To some degree or another, we’ve probably all been haunted by our past at some point in life. Whether we have hurt someone we love, are ashamed of a wayward parent or are simply embarrassed of some awkward encounters, we all have moments and circumstances that we’re not proud of. Making friends with the past doesn’t mean you have to like what happened, but it does entail finding the power to move on. Here are seven ways to help you come to peace with your history.
1. Apologize for what you need to apologize for
Often, the first step in making friends with your past is to recognize the mistakes you made and to take accountability for such decisions, apologizing for what you did and making recompense where possible. If you cheated on your boyfriend and still suffer from feeling guilty, it’s time to say you’re sorry. If you stole something, it’s time to pay for the cost of the merchandise. If you hate how you behaved as a kid growing up, it’s time to tell your parents that you know now how wrong you were then. The key to moving forward is to take accountability for what you’ve done, making up for the situation as best you can and then closing the door on that experience.
2. Get closure for difficult situations that you never fully addressed
When it comes to a bad breakup, a parent who abandoned you, a friend who betrayed you or a similar situation, it’s easy to have unresolved feelings and to continue to hurt from the incident long after the relationship is over. Sometimes getting closure involves actually talking to the other person involved, asking why something happened or just expressing your viewpoint to let your voice finally be heard. Other times, talking with the other person is either not possible or not helpful and talking to a counselor or even a spiritual adviser can be beneficial in mentally and emotionally working through the situation so you can identify your pain and come to terms with the finality of the relationship.
3. Forgive yourself for the mistakes you have made
None of us are perfect and we’ve all made some wrong decisions. I trust we all have had incidents that we wish we handled better, words that we wish we had never said and thoughts we wish we could get rid of. If you constantly replay in your mind all of the regrets you have, your past will continue to overwhelm your present. After you’ve done all you can do in making up for your less-than-best behavior, it’s time to forgive yourself and move on. If you lied to someone you love but have since told the truth and expressed sincere sorrow for your mistake, for example, the best thing you can do is simply not repeat the same problem going forward.
4. Forgive others who have wronged you
Sometimes a past that continues to wreak havoc on the present is filled with times of being the victim when you really weren’t in the wrong. Although it can be beyond challenging to forgive those who have hurt you, for your own sake, it’s still better to forgive and forget. When you forgive someone, it doesn’t mean that you have to keep yourself in the same place so that the other person can continue to hurt you–that’s not the case at all. Get yourself to a safe setting, whether that just means you emotionally have created distance or actually physically have relocated, and then let the memory of the hurt no longer affect you.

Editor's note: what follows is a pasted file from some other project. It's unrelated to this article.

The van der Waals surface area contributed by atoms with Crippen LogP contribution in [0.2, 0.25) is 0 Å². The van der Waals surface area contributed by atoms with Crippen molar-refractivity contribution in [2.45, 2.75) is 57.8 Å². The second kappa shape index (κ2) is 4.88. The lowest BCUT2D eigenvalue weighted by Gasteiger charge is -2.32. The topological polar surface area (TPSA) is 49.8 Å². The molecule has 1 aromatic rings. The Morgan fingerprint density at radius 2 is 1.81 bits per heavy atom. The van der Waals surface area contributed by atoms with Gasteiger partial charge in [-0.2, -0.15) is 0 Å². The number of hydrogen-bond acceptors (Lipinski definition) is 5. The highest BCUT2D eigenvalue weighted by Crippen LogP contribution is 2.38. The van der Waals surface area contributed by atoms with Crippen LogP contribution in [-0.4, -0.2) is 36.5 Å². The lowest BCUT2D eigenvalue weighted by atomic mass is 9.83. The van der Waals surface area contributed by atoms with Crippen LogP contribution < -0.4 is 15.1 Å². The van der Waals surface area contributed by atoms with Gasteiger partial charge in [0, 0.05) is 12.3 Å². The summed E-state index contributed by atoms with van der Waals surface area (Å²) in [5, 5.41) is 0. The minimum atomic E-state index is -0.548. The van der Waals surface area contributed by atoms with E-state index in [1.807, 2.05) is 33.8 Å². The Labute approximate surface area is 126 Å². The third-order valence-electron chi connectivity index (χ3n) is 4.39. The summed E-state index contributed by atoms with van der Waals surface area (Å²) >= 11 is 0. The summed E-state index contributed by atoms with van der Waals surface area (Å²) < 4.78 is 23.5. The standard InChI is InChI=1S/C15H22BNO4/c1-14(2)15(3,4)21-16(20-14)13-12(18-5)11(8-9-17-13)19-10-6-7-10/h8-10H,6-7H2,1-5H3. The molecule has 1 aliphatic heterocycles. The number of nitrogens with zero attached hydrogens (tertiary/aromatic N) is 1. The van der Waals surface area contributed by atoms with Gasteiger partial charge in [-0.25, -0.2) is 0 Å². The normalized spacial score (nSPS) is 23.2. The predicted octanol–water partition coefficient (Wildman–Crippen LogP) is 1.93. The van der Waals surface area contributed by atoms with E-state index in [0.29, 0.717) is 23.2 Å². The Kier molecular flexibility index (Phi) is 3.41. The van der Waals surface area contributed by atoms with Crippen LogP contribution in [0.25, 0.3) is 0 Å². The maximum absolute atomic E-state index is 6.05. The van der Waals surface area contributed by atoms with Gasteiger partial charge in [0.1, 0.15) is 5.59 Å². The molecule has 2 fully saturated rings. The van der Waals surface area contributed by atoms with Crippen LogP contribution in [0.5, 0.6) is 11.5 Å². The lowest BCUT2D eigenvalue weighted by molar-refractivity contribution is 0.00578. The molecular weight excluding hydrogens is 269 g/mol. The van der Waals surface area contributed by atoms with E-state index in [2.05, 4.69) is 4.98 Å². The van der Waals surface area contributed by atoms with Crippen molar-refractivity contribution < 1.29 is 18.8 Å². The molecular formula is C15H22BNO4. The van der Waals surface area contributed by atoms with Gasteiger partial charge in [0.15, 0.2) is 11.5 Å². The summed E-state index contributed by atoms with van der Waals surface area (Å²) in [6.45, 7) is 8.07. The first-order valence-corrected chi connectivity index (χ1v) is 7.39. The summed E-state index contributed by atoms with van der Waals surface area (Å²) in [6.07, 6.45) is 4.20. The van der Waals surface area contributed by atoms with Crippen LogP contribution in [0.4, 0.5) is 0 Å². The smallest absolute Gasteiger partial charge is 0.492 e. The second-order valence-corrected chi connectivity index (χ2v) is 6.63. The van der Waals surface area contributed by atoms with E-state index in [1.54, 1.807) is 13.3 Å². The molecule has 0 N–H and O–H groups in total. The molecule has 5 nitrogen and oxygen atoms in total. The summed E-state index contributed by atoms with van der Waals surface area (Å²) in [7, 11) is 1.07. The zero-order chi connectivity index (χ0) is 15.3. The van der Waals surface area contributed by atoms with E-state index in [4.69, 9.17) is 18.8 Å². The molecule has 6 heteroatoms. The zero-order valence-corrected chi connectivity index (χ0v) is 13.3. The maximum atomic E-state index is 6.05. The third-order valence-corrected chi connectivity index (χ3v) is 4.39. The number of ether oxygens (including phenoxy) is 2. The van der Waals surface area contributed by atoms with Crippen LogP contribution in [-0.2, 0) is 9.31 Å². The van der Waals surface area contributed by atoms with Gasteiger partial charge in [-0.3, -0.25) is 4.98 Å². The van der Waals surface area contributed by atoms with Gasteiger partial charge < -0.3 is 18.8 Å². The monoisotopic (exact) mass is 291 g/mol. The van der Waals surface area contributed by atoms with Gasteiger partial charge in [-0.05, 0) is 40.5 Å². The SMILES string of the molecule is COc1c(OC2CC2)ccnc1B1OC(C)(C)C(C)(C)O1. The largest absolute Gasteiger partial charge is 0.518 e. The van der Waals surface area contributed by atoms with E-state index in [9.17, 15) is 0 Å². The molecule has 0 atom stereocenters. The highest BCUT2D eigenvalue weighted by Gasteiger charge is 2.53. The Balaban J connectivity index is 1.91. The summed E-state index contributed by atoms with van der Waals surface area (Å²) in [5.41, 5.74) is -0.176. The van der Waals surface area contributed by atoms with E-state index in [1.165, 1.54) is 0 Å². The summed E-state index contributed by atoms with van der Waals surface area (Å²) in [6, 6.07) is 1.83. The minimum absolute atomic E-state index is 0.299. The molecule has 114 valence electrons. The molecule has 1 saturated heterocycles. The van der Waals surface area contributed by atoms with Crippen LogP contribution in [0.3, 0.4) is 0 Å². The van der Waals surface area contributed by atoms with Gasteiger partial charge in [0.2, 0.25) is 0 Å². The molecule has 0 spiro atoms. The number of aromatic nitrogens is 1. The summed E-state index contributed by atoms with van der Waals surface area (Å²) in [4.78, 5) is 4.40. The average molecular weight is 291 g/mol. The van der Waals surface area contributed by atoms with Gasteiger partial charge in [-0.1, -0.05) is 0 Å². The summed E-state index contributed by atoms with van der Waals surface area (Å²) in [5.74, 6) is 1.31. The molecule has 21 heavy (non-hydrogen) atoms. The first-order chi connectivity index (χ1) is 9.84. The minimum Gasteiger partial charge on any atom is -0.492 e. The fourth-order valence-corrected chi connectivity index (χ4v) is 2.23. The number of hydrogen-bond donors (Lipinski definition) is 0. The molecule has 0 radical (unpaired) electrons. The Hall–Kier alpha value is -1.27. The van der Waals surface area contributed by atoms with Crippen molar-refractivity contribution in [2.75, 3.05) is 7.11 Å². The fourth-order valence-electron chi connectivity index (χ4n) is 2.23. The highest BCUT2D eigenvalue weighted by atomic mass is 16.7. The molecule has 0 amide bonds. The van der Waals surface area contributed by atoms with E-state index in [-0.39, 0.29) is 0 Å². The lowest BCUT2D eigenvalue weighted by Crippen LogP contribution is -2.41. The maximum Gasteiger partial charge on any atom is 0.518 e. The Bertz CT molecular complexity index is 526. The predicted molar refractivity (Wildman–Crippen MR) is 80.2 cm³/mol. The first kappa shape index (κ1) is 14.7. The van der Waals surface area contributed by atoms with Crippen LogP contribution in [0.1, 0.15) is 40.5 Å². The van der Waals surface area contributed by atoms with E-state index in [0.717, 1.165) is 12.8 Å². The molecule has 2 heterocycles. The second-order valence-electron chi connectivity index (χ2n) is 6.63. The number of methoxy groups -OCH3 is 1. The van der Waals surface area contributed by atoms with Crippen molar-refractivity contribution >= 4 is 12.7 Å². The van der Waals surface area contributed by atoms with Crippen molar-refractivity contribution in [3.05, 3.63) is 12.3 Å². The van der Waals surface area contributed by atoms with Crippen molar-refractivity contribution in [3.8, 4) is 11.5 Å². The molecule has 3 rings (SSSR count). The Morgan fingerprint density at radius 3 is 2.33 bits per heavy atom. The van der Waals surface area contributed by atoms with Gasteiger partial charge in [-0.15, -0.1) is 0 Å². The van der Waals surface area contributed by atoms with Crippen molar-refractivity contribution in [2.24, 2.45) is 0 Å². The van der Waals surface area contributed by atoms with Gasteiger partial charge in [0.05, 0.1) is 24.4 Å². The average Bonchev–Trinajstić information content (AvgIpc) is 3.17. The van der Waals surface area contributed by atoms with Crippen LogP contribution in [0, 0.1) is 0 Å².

5. Remember that your past is not who you are now
When you’ve overcome the bad and sad situations that plagued your earlier years, you’re no longer the same person that you once were. Hence, you don’t have to let those painful feelings linger on. The you of your past isn’t the you of today so forget about that old self. If uncomfortable memories continue to surface back to the forefront of your mind, push them out of your brain as quickly as they pop in. Keep on paving the way for a bright future by choosing to be your best self.
6. Ignore the temptation to feel responsible for the decisions of others
Part of the regrets that many of us have ultimately stems from or relates to the agency of others. Someone chose to leave our life and we’re still frustrated, hurt and sad. We didn’t get accepted into the college we wanted to, we were laid off when the company started having financial trouble or we had our purse stolen when we were walking through the park. Although feelings of discouragement and disappointment can naturally accompany unwanted situations, there’s no use in obsessing over how others use their ability to choose. You’re not responsible for any of the decisions that others have made and you can’t change how they use their agency. You don’t need to be weighed down by the choices of other individuals.
7. Fill your life with purpose today
When you take accountability for yourself and live a life with purpose today, it’s easier to make peace with the past and be happy right now. When you fill the present with meaning–with love, kindness and service–you’ll come to realize that the past isn’t what matters. Where you are now, what kind of person you are today and where you’re headed are the things that really count. If you hate that you dropped out of high school, take the necessary steps to get your GED and see what interesting classes are available at a local community college or online. If you’re disappointed by your weight and health, work with your doctor about diet and exercise programs that can help you get to where you want to be.
When you empower yourself to become exactly what you want to be, your past can become a non-issue that never drags you down ever again. Have faith that the future is bright and leave your past behind.